How to solving for volume of a cylinder

Discussion in 'Home Theater Projects' started by Shawn Shultzaberger, Oct 28, 2003.

1. Shawn Shultzaberger Supporting Actor

Joined:
Dec 2, 2000
Messages:
705
0
Trophy Points:
0
To solve for the volume of a cylinder, would the equation be:

3.14 x Radius squared x Height

So lets assume that I have a sonotube that is 16" in diameter and 32" tall. The radius is half of the diameter which would equal 8 inches therefore the equation would be:

3.14 x 8 squared x 32
3.14 x 64 x 32
= 6430.72 cu.in. or 3.72 cu.ft.??

I'm trying re-teach myself math by applying it to something that I enjoy.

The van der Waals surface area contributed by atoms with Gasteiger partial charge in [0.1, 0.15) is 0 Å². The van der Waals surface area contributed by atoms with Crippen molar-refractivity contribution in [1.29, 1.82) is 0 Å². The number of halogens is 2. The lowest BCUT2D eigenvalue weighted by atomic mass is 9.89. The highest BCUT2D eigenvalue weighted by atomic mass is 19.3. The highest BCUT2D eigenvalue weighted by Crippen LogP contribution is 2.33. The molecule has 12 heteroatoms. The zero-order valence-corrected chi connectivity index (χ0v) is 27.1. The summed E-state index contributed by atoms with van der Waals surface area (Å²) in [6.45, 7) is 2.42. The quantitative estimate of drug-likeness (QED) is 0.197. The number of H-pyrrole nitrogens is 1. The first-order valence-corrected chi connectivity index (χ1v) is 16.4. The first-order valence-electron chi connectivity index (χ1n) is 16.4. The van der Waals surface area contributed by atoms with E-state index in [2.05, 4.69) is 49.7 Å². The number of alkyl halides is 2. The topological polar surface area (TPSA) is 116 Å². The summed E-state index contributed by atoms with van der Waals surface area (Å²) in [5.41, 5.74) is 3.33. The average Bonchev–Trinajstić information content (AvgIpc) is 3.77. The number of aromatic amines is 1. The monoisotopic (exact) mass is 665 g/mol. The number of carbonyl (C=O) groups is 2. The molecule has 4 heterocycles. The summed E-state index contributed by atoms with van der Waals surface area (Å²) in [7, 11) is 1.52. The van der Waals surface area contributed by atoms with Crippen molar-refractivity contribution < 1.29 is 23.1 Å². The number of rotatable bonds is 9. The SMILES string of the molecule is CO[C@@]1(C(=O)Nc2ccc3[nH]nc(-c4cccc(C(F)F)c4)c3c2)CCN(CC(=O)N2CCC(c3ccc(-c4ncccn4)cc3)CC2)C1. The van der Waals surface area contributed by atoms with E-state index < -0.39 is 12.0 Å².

2. Pete Mazz Supporting Actor

Joined:
May 17, 2000
Messages:
761
0
Trophy Points:
0
Yup!

Pete

3. Kyle Richardson Screenwriter

Joined:
Jan 1, 1998
Messages:
1,073
0
Trophy Points:
0

Yeah, I was surprised how much math is involved in speaker and subwoofer building when I first started.

4. Patrick Sun Studio Mogul

Joined:
Jun 30, 1999
Messages:
38,766
488
Trophy Points:
9,110
It's just geometry.

5. Dave Milne Supporting Actor

Joined:
Jul 2, 2001
Messages:
568
0
Trophy Points:
0
Just wait until you try some irregular, "curvy" enclosures. Solving finite integrals is a sure way to break a few pencils.

Hey, speaking of "speaker math", one time I botched the conversion from metric to english and used 28.3 (the conversion from liters to cubic feet) instead of 25.4 (the conversion from millimeters to inches). The speakers went together perfectly, but were 39% under target volume. DOH!